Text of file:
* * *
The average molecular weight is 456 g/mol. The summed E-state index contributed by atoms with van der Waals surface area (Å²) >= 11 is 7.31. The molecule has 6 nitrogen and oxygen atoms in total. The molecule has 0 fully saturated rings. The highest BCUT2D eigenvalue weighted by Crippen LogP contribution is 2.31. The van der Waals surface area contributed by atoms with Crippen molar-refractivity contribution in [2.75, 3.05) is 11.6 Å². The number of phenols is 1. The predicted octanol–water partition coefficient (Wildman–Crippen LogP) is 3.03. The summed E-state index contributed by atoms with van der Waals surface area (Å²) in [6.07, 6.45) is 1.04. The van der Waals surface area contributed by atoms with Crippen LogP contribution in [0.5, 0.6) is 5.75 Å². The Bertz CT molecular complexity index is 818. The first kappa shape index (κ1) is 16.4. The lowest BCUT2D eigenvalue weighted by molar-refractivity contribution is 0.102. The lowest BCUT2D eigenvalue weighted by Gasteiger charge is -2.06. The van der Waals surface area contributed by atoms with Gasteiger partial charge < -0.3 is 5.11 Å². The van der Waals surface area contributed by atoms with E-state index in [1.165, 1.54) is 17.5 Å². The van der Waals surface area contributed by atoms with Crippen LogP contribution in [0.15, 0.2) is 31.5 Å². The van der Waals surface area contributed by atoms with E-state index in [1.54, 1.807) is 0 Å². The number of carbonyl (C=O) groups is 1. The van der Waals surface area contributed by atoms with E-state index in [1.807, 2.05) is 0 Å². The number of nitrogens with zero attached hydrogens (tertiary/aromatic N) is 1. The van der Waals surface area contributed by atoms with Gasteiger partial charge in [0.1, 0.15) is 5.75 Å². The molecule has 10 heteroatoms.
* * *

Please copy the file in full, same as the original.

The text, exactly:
The average molecular weight is 456 g/mol. The summed E-state index contributed by atoms with van der Waals surface area (Å²) >= 11 is 7.31. The molecule has 6 nitrogen and oxygen atoms in total. The molecule has 0 fully saturated rings. The highest BCUT2D eigenvalue weighted by Crippen LogP contribution is 2.31. The van der Waals surface area contributed by atoms with Crippen molar-refractivity contribution in [2.75, 3.05) is 11.6 Å². The number of phenols is 1. The predicted octanol–water partition coefficient (Wildman–Crippen LogP) is 3.03. The summed E-state index contributed by atoms with van der Waals surface area (Å²) in [6.07, 6.45) is 1.04. The van der Waals surface area contributed by atoms with Crippen LogP contribution in [0.5, 0.6) is 5.75 Å². The Bertz CT molecular complexity index is 818. The first kappa shape index (κ1) is 16.4. The lowest BCUT2D eigenvalue weighted by molar-refractivity contribution is 0.102. The lowest BCUT2D eigenvalue weighted by Gasteiger charge is -2.06. The van der Waals surface area contributed by atoms with Gasteiger partial charge < -0.3 is 5.11 Å². The van der Waals surface area contributed by atoms with E-state index in [1.165, 1.54) is 17.5 Å². The van der Waals surface area contributed by atoms with Crippen LogP contribution in [0.15, 0.2) is 31.5 Å². The van der Waals surface area contributed by atoms with E-state index in [1.54, 1.807) is 0 Å². The number of carbonyl (C=O) groups is 1. The van der Waals surface area contributed by atoms with E-state index in [1.807, 2.05) is 0 Å². The number of nitrogens with zero attached hydrogens (tertiary/aromatic N) is 1. The van der Waals surface area contributed by atoms with Gasteiger partial charge in [0.1, 0.15) is 5.75 Å². The molecule has 10 heteroatoms.